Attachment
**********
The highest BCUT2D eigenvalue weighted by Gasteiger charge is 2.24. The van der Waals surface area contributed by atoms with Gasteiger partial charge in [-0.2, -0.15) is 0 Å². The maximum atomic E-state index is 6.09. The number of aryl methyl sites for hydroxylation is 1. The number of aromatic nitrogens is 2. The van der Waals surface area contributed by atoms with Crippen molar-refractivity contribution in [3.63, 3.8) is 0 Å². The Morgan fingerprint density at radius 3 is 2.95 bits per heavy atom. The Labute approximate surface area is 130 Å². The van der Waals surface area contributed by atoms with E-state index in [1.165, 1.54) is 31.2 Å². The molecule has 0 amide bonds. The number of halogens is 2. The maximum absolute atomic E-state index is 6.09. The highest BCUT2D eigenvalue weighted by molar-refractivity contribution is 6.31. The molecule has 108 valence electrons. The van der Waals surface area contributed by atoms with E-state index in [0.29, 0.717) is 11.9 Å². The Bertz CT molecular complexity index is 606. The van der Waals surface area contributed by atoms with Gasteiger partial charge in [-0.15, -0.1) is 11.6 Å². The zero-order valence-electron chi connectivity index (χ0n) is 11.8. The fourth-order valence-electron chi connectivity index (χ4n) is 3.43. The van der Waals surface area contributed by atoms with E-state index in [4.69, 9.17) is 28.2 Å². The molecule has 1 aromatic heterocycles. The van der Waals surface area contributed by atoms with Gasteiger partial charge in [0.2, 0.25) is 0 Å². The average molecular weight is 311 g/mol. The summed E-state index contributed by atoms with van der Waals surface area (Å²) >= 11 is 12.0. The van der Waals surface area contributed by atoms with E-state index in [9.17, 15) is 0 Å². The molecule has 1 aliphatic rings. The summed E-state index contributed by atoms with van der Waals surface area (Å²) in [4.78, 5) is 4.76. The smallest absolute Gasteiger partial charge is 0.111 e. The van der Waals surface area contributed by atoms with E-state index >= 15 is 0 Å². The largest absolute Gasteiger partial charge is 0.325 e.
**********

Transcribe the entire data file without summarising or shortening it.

The highest BCUT2D eigenvalue weighted by Gasteiger charge is 2.24. The van der Waals surface area contributed by atoms with Gasteiger partial charge in [-0.2, -0.15) is 0 Å². The maximum atomic E-state index is 6.09. The number of aryl methyl sites for hydroxylation is 1. The number of aromatic nitrogens is 2. The van der Waals surface area contributed by atoms with Crippen molar-refractivity contribution in [3.63, 3.8) is 0 Å². The Morgan fingerprint density at radius 3 is 2.95 bits per heavy atom. The Labute approximate surface area is 130 Å². The van der Waals surface area contributed by atoms with E-state index in [1.165, 1.54) is 31.2 Å². The molecule has 0 amide bonds. The number of halogens is 2. The maximum absolute atomic E-state index is 6.09. The highest BCUT2D eigenvalue weighted by molar-refractivity contribution is 6.31. The molecule has 108 valence electrons. The van der Waals surface area contributed by atoms with E-state index in [0.29, 0.717) is 11.9 Å². The Bertz CT molecular complexity index is 606. The van der Waals surface area contributed by atoms with Gasteiger partial charge in [-0.15, -0.1) is 11.6 Å². The zero-order valence-electron chi connectivity index (χ0n) is 11.8. The fourth-order valence-electron chi connectivity index (χ4n) is 3.43. The van der Waals surface area contributed by atoms with E-state index in [4.69, 9.17) is 28.2 Å². The molecule has 1 aromatic heterocycles. The van der Waals surface area contributed by atoms with Gasteiger partial charge in [0.2, 0.25) is 0 Å². The average molecular weight is 311 g/mol. The summed E-state index contributed by atoms with van der Waals surface area (Å²) >= 11 is 12.0. The van der Waals surface area contributed by atoms with E-state index in [9.17, 15) is 0 Å². The molecule has 1 aliphatic rings. The summed E-state index contributed by atoms with van der Waals surface area (Å²) in [4.78, 5) is 4.76. The smallest absolute Gasteiger partial charge is 0.111 e. The van der Waals surface area contributed by atoms with E-state index >= 15 is 0 Å². The largest absolute Gasteiger partial charge is 0.325 e.